Physician and Stanford professor Dr. Abraham Verghese has written several books, including the New York Times bestseller, “Cutting for Stone.” Now, we at athenahealth are honored to have Dr. Verghese deliver the keynote address at our 2012 User Conference in April.
He was also good enough to join us on the phone recently to share some thoughts on modern medicine. In the first excerpt “To Live in the Moment of Patient Care,” Dr. Verghese spoke about the importance of being present for patients.
Here is the rest of the conversation…
What are some of the promises and dangers of EHRs and HIT in the exam room?
I'm glad that we're in the electronic medical record era whether it's cloud computing or on a computer. The great danger is that in the process of recording this data we can neglect the patient.
In the hospital there's been a study suggesting that in a 10-hour hospital stay, four hours are spent charting and recording. I think all of us agree that that's probably too much time and so the great challenge for us is to find ways to be more efficient in charting. I think what athenahealth has done has really elevated that to a level where one can really focus on the patient and yet document, which is still very important.
The great danger in terms of the patient is taking an individual who's already feeling vulnerable, perhaps even disembodied changing into a paper gown and making them feel even further disembodied. To the degree that the physician can focus on them and use the computer as an ancillary tool, it succeeds in keeping that patient-physician relationship vital and sacred without it feeling like the real focus of attention is the computer.
What is your experience with care coordination—including possible limitations and a vision for how it can be executed better?
We're all aware of wonderful examples of how care coordination doesn't work well. You know there are so many opportunities during transitions of care for information not to be communicated. I think that too much of the conversation about hand-offs and transitions of care is focused on the health care provider when really the focus should be the patient.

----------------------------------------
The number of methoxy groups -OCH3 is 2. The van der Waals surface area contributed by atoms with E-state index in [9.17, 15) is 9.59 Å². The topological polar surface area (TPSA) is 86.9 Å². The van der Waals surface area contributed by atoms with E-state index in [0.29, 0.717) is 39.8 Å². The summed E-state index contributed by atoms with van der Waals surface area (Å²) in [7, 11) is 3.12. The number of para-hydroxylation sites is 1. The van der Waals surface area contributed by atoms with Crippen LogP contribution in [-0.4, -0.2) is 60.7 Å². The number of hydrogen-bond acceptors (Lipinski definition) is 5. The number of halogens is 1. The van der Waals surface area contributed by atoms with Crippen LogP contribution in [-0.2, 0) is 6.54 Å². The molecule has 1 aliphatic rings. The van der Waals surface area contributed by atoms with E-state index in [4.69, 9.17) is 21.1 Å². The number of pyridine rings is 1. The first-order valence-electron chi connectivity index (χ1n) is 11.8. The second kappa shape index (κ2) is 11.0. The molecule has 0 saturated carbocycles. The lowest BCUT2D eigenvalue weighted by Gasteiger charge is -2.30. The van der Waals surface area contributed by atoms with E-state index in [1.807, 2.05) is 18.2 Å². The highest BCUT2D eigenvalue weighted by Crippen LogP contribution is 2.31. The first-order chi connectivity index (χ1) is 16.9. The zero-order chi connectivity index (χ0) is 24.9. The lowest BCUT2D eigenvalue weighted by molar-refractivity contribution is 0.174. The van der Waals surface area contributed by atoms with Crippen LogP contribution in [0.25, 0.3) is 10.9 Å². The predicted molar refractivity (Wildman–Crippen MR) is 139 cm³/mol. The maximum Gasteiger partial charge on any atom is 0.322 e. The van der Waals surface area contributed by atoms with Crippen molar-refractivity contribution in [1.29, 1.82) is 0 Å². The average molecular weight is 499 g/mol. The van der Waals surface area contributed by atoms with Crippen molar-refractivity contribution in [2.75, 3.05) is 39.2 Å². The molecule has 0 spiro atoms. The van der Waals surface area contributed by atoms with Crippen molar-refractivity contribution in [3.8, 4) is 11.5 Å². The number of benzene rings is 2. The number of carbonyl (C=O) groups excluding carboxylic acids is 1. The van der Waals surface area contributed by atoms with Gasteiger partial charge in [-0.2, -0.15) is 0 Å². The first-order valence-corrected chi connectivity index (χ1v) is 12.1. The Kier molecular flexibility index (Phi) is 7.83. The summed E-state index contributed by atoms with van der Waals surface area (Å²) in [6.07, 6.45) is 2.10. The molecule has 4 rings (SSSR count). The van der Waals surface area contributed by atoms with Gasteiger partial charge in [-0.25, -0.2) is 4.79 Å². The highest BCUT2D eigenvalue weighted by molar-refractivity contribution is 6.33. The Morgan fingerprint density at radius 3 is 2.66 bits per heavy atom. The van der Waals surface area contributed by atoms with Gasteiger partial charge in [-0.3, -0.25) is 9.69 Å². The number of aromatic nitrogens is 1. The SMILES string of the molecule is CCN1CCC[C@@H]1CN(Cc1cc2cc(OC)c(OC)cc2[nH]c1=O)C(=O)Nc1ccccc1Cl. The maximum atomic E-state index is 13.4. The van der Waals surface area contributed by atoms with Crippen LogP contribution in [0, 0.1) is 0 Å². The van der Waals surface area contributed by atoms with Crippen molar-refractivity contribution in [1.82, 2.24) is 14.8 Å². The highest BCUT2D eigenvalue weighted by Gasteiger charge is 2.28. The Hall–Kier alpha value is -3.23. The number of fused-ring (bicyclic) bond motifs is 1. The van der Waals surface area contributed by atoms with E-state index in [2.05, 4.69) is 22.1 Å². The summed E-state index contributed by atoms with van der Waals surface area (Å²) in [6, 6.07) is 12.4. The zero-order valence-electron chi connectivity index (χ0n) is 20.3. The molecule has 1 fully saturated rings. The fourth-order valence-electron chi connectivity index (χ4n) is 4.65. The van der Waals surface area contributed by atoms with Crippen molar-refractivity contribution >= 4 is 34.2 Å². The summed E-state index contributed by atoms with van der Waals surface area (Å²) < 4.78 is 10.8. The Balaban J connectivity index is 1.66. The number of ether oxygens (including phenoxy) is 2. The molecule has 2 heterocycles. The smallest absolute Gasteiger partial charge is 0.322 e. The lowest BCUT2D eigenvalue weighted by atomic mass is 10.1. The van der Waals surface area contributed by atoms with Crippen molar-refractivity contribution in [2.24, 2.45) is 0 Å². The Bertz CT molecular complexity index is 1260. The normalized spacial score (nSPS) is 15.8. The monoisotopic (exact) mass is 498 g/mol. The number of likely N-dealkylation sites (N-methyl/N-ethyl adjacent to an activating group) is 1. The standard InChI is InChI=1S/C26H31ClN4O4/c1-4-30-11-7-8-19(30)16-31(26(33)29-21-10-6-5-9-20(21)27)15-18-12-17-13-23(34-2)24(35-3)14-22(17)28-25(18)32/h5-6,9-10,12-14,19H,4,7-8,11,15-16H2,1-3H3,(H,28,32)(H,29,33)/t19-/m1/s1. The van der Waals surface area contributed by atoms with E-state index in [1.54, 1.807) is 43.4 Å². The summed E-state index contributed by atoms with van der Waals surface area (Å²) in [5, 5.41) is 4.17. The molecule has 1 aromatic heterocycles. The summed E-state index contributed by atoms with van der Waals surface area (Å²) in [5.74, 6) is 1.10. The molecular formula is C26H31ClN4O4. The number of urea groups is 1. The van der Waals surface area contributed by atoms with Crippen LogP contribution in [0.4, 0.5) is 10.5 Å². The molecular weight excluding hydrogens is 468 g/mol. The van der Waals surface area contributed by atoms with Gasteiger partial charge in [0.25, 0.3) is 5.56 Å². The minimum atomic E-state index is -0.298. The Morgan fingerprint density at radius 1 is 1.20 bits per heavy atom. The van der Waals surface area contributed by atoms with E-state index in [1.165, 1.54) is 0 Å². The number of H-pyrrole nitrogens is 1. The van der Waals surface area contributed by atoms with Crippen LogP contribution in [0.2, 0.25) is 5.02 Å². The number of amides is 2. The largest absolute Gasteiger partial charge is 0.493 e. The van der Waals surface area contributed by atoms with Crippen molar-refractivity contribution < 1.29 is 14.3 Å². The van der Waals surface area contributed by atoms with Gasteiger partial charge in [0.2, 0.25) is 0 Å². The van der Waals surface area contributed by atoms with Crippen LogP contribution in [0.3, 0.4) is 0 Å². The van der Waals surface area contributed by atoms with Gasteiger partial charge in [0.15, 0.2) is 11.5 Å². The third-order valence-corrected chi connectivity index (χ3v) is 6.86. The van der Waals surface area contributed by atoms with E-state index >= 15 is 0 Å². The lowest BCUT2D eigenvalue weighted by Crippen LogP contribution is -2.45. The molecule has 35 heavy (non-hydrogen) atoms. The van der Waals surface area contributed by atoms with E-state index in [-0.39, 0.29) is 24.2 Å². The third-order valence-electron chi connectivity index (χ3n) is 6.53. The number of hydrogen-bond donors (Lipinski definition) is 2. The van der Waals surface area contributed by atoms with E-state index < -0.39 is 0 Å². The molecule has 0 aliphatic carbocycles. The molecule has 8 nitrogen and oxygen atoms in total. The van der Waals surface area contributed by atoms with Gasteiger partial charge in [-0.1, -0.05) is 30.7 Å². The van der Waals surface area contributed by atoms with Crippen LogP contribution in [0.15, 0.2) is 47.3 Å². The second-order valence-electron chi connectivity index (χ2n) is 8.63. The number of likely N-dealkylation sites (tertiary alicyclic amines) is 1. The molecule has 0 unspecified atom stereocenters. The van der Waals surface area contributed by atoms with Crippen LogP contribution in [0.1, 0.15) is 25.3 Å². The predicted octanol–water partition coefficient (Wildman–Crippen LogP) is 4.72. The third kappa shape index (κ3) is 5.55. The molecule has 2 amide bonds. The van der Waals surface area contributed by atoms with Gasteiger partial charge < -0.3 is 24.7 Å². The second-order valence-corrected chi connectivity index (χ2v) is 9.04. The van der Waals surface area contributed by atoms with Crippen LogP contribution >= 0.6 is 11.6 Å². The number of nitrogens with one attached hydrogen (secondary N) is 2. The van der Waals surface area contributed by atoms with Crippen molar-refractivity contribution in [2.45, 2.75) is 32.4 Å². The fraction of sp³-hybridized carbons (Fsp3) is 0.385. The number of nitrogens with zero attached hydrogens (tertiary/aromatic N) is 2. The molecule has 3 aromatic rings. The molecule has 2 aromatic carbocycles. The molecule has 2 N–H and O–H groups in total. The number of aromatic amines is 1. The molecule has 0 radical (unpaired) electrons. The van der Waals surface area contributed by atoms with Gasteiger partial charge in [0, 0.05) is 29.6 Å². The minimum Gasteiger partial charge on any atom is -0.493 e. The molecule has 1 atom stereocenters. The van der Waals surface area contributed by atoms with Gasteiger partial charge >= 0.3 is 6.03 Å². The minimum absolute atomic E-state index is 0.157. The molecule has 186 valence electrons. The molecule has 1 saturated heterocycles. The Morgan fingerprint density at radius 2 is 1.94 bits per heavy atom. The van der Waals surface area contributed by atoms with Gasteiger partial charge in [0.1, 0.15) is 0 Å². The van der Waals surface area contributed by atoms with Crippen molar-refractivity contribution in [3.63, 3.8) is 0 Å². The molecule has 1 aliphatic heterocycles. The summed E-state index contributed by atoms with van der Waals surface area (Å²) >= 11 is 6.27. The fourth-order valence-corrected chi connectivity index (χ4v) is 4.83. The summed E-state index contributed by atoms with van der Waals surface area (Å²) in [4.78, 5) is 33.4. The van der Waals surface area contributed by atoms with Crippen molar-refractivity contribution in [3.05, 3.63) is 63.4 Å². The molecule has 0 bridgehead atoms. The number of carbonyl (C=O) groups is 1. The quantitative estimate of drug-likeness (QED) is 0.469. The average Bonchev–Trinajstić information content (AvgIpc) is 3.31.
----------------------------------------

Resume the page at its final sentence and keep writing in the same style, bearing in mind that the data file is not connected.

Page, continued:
If we put on the patient's perspective and view how it feels to go from hospital to home to outpatient visit to hospital, I think some of these conversations about transfer of care become colored differently. Too often the conversation is about hand-offs and sign-offs and those are all from the doctors' point of view.
The short answer would be that we have, in most systems, a long ways to go in coordinating care. It's perhaps the most difficult thing we do.
Some systems (yours it sounds like) do it very well. Certain systems are completely focused on the delivery of care to patients. The clinic model can do it very well but when an institution like mine, for example, has a mission that is two or three-fold, we're teaching, we're doing research and we're doing patient care. Sometimes those tripartite missions wind up actually being in conflict with each other because you are being drawn away from this to do that, from that to do this and there are three different missions. So I think it's a continuing problem and I think we all marvel and look to athenahealth and other organizations to see how you do it.
It's an important issue for us all.
Learn about and register for our upcoming User Conference, which starts April 1, here in Boston.